“One of the most popular books of the early printing industry, Bernhard von Breydenbach's Peregrinatio in terram sanctam (Journey to the Holy Land) was published in Mainz in 1486 and had many later editions. Breydenbach and his painter/publisher companion, Erhard Reuwich, set themselves ambitious goals. The book was intended, in the first instance, as a practical guide for pilgrims to Jerusalem. Equally important, as Ross discusses at length, was the embedded argument for the return of the sacred lands of the East to Christian control. The first in-depth analysis in English, this study explores both the artistic and intellectual achievements of the Peregrinatio. Beautifully produced, it includes large color plates of the seven famous woodcut views of cities along the route from Venice to the East that set a model for later chronicle books. Especially rich is the chapter on Reuwich’s extraordinary foldout combination map and topographical view of Jerusalem, presented here as a synthesis of multiple sources, from portolan charts to 15th-century Netherlandish ‘world landscapes’—all of it distilled via firsthand viewing. A valuable contribution to the Peregrinatio literature.”
“This study is a monograph in the proper sense, a broadly cast and well integrated interpretation of a major marking point in the history of travel, geography, religious politics, and book printing. Regarding the many unresolved problems—for example Reuwich's pictorial sources, the precise circumstances of the book's production, the texture of the narrative and its basis in actual experience—Ross is fully informed and ventures no unsupported conclusions. . . . The design [of Ross’s book] is notably generous and the production exceptional, appropriate to the study of an important monument in the history of the book. . . . Above all there is the elegance and clarity of the writing: measured, jargon­free, and often commanding as well. Not only is this book a pleasure to read, but also the care taken in the research and the soundness of the author's judgment are manifest throughout.”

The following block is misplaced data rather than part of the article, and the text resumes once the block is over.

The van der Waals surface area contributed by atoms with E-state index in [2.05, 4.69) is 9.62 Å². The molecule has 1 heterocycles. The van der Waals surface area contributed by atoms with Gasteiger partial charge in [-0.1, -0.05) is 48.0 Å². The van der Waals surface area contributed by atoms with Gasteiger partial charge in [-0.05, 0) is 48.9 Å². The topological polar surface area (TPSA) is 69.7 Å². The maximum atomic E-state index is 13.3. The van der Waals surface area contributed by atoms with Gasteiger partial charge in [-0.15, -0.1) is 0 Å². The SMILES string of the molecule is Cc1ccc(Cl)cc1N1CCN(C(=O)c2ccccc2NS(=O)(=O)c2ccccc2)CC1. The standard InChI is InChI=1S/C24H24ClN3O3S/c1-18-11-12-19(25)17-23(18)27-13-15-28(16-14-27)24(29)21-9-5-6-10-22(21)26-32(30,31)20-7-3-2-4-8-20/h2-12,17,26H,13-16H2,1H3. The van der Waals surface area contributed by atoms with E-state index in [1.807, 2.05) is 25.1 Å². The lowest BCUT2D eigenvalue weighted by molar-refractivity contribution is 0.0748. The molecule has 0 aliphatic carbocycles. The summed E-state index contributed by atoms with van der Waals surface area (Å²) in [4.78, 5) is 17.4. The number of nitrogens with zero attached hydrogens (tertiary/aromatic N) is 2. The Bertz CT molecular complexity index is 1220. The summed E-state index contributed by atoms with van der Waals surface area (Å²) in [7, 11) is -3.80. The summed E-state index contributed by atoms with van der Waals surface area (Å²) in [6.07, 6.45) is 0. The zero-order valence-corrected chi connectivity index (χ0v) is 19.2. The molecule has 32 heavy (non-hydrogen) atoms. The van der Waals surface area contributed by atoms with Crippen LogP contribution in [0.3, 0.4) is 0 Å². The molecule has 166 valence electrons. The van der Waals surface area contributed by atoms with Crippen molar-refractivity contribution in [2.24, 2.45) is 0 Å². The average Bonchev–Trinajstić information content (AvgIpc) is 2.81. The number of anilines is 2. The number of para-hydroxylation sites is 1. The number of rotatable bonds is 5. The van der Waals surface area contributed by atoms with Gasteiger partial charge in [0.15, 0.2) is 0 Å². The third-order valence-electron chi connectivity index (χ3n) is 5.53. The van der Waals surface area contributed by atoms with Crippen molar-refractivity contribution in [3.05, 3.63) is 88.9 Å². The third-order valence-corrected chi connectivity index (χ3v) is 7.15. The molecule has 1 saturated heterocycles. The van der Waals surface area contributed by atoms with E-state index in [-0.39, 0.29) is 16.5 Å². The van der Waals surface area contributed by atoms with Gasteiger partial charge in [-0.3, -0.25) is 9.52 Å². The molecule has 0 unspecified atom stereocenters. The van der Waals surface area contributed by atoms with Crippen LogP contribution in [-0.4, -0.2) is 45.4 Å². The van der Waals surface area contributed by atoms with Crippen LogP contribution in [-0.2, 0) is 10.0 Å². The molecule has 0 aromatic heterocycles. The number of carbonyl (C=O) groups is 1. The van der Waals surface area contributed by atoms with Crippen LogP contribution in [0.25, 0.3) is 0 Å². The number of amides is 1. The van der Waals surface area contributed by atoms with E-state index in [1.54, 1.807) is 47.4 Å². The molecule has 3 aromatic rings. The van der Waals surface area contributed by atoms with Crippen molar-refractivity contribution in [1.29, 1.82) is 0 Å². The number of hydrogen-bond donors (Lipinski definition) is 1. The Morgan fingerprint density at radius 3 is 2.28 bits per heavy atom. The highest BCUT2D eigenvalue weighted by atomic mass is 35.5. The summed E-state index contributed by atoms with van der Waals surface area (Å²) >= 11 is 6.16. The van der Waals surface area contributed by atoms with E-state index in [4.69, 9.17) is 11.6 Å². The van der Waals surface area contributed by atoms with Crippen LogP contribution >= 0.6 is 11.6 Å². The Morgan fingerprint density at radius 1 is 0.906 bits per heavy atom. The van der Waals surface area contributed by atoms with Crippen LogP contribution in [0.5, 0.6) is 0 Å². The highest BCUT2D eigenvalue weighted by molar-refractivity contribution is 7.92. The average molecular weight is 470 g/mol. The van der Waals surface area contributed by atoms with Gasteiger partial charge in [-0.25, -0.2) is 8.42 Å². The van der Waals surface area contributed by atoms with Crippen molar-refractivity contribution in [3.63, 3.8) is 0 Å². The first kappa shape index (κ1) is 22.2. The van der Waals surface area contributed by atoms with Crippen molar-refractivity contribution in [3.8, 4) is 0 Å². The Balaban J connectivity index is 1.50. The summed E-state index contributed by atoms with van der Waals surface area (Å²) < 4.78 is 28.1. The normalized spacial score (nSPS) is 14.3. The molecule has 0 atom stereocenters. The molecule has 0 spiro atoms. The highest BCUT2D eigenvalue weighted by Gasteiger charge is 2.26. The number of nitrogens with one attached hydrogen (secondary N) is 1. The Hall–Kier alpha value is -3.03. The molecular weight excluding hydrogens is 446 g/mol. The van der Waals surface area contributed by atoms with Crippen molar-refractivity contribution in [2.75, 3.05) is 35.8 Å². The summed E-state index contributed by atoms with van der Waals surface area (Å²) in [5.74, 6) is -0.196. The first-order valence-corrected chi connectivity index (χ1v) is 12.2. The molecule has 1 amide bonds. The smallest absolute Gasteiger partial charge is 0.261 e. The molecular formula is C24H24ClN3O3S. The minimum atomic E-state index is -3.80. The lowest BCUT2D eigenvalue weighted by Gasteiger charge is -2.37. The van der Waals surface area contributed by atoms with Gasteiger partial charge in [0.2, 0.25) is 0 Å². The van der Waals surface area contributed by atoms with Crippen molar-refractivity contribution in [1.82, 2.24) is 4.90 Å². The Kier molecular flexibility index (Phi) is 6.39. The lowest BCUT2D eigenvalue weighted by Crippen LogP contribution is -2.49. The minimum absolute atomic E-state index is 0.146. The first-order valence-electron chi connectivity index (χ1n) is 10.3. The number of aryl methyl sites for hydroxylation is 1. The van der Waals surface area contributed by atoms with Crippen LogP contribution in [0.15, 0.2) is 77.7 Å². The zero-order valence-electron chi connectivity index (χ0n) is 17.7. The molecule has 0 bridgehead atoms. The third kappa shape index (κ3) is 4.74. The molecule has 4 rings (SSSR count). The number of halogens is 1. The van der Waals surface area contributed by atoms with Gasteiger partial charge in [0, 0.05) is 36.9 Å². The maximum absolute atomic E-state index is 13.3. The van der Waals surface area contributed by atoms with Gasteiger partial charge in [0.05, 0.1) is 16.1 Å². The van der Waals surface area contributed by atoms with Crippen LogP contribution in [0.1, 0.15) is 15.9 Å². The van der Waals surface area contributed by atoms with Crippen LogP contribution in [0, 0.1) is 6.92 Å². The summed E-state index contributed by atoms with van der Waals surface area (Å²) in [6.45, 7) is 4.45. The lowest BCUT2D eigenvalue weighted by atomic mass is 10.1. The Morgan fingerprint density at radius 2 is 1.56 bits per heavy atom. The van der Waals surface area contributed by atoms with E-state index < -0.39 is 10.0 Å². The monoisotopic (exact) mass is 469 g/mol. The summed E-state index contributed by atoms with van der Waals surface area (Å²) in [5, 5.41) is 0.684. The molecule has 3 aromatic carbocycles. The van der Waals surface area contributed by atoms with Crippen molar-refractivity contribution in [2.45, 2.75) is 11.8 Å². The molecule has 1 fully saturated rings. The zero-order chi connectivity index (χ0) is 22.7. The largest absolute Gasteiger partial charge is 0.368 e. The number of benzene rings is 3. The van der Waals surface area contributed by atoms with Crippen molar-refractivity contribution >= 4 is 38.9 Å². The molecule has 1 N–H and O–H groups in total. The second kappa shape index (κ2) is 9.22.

“The persistence of scholarship on aspects of cross-cultural encounters between Christian Europe and the Muslim East in the medieval and early modern period is testament to an ongoing interest in the multifarious ways in which Europeans engaged with, represented, and perceived their eastern counterparts. Ross makes a valuable contribution to scholarship in the field and concurrently to our understanding of authority and representation in early printed works.”
“Elizabeth Ross writes convincing arguments in elegant prose. Moreover, her book is a refreshing, jargon-free study, dripping with ideas and analysis.”
“Ross provides an engaging account of how text and image work together in the Peregrinatio in terram sanctam. The narrative she constructs, however, does more than simply tell us about the making of a single book. It also suggests new ways for scholars to look at how authors and artists collaborated in the earliest days of European printing to construct meaning and authority through carefully recorded, and meticulously packaged, experience.”

Elizabeth Ross is Associate Professor of Art History at the University of Florida.


Chapter 1—Introduction: The Pilgrims and their Project

Bernhard von Breydenbach and his Pilgrimage

The Role of Erhard Reuwich

Chapter 2—The Authority of the Artist-Author’s View

The Censorship Edict of 1485

Breydenbach’s Self-Presentation as an Author

The Artist as Eye-Witness

These Animals are Truly Depicted as We Saw Them

Gart der Gesundheit (Garden of Health)

The Artist-Author’s View in Petrarch and Van Eyck


Chapter 3—Mediterranean Encounters: Lady Venice, Holy Land Heretics, and Crusade

Crusade in the 1480s and the Turks Tithe

Mainz Printing and the Selling of Crusade

The Peregrinatio’s Journey between Venice and Heresy

Other Heretics of the Holy Land

Venice Influenced, Venice as Influence